AAP advises making play a significant part of a child's life to nurture happiness, development, education, and parent-child bonding.
Throughout most of history, kids have spent hour after hour playing with parents, siblings, babysitters, and friends. Play is so important in child development that it's been recognized by the United Nations High Commission for Human Rights as a right of every child.
But the amount of time that children spend playing each day has gone down considerably over the last two decades. A 1989 survey taken by the National Association of Elementary School Principals found that 96 percent of schools had at least one recess period for kids. A decade later, a similar survey found that only 70 percent of kindergarten classes offered even one recess period each day.
The American Academy of Pediatrics' recent report explains why children are playing less and what the impact is on today's kids. Over the last few decades, the amount of play time has been reduced both at school and at home, according to the AAP. Many school districts have responded to increased government pressure about academics (including the No Child Left Behind Act of 2001) by reducing the time committed to free play to focus more on reading and mathematics. And a child's playtime at home has been negatively affected by the hectic lifestyles of today's working parents and the increased focus that parents often put on the academic end of their children's education. But this all comes at a cost.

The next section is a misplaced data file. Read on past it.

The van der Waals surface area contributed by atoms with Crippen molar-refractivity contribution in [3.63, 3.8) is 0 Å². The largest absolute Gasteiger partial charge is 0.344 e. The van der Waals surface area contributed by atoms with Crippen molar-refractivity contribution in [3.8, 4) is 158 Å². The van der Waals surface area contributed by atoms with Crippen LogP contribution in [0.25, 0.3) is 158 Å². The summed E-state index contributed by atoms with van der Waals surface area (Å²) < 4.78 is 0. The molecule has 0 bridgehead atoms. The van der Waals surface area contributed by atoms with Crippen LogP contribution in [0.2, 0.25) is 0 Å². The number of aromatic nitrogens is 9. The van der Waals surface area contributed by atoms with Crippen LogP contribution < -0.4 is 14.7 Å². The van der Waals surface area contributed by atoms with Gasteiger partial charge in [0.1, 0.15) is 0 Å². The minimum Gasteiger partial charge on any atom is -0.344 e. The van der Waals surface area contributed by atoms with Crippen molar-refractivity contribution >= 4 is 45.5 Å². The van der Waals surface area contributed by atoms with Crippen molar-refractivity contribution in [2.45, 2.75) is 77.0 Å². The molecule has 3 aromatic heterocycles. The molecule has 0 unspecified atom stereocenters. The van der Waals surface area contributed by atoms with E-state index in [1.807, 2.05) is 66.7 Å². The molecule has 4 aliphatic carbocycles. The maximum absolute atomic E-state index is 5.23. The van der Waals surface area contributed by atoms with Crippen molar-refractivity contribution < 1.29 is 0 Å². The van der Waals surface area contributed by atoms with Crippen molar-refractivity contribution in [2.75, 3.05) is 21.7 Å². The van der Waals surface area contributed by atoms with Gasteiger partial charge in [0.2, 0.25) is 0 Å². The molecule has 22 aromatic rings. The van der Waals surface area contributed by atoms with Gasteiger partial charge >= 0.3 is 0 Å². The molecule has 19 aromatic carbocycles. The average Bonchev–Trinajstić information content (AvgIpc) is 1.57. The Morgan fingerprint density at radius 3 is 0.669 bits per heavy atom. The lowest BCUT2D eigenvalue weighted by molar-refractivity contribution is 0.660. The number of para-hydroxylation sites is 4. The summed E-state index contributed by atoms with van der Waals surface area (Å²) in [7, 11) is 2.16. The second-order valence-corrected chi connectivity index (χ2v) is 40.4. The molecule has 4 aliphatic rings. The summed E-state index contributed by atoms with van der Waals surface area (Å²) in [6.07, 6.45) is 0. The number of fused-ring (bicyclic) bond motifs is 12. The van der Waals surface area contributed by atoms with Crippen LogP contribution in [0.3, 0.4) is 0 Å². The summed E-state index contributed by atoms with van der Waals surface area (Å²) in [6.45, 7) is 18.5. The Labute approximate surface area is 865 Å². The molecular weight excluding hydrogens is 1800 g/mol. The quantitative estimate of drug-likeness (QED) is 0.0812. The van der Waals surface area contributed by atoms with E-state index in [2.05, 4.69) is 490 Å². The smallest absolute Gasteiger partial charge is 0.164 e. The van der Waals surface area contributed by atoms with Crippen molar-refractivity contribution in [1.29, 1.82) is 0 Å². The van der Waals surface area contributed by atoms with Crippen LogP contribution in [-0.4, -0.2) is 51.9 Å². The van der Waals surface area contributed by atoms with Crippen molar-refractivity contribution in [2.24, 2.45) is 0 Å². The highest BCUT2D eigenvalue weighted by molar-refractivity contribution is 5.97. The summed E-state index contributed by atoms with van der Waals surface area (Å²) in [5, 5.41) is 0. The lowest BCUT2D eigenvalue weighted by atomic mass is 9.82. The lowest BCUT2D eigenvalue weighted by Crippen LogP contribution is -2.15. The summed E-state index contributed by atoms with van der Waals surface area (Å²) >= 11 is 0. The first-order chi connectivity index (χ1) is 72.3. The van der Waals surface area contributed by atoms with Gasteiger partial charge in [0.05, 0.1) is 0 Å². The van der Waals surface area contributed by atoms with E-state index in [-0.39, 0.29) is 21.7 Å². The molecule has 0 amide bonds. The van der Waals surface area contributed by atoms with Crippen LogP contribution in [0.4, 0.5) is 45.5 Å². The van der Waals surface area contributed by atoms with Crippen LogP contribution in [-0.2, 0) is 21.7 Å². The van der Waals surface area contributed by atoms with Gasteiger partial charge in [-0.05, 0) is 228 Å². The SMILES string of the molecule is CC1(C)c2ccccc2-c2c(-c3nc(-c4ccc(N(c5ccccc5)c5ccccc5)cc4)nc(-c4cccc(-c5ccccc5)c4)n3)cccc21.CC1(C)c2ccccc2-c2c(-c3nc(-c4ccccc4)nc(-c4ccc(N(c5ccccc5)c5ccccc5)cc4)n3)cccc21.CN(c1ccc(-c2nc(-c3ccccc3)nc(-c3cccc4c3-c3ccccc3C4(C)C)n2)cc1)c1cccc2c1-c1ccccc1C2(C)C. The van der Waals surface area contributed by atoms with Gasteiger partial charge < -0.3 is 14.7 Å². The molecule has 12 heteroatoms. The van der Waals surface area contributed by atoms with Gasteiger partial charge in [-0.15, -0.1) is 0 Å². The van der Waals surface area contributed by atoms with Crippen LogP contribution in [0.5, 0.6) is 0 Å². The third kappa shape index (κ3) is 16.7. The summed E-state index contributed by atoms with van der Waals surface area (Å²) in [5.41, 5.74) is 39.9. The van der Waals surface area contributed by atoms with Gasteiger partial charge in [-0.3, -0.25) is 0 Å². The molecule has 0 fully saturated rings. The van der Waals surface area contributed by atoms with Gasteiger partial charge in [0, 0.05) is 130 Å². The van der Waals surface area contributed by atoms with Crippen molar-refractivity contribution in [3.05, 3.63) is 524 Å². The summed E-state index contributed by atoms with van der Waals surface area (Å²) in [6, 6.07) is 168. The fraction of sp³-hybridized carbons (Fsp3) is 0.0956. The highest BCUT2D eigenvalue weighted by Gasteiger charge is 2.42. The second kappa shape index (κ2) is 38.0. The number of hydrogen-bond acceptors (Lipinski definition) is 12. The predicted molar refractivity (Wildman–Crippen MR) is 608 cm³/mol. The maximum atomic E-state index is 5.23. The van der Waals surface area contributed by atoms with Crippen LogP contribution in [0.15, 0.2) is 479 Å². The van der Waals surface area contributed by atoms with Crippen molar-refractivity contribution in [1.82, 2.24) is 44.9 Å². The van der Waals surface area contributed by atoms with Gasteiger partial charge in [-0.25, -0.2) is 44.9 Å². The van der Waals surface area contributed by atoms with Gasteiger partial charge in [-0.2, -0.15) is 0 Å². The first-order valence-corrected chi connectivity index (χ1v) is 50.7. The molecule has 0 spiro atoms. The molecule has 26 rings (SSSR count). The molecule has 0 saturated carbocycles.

"Play allows children to use their creativity while developing their imagination, dexterity, and physical, cognitive, and emotional strength," according to the AAP report. It allows children to explore the world, practice adult roles, and gain confidence. And it improves children's social skills as well, by helping them to "learn how to work in groups, to share, to negotiate, to resolve conflicts, and to learn self-advocacy skills."
If play is so important to a child's development, then what's the impact of this reduction in play? In conjunction with secondary message that kids are receiving from today's high-pressure world -- that they must be the "best" at all times -- kids are showing higher levels of stress, anxiety, and depression. They even resort to cheating in school more than ever before, according to the report.
The key to helping your child reach his potential -- without the added anxiety -- is to find the right balance between work and play. Here are some recommendations from the AAP:
- Give kids ample, unscheduled time to be creative, to reflect, and to decompress
- Encourage your children to engage in active play (running around or playing tag) in lieu of passive entertainment (video games or television)
- Buy your children "true" toys, such as blocks or dolls, that encourage imagination and creativity
- Spend unscheduled, unstructured time together with your kids
- Ask your child regularly whether he feels overly tired, burned out, or overscheduled
- Allow your children to have a say in which extracurricular activities they are involved in
- Get involved in your child's school and take an active role in ensuring that all kids are getting ample free time
Remember, play is a cherished part of childhood. By finding the right balance between work and play, your children will grow up happier, better adjusted, and more prepared to conquer the world.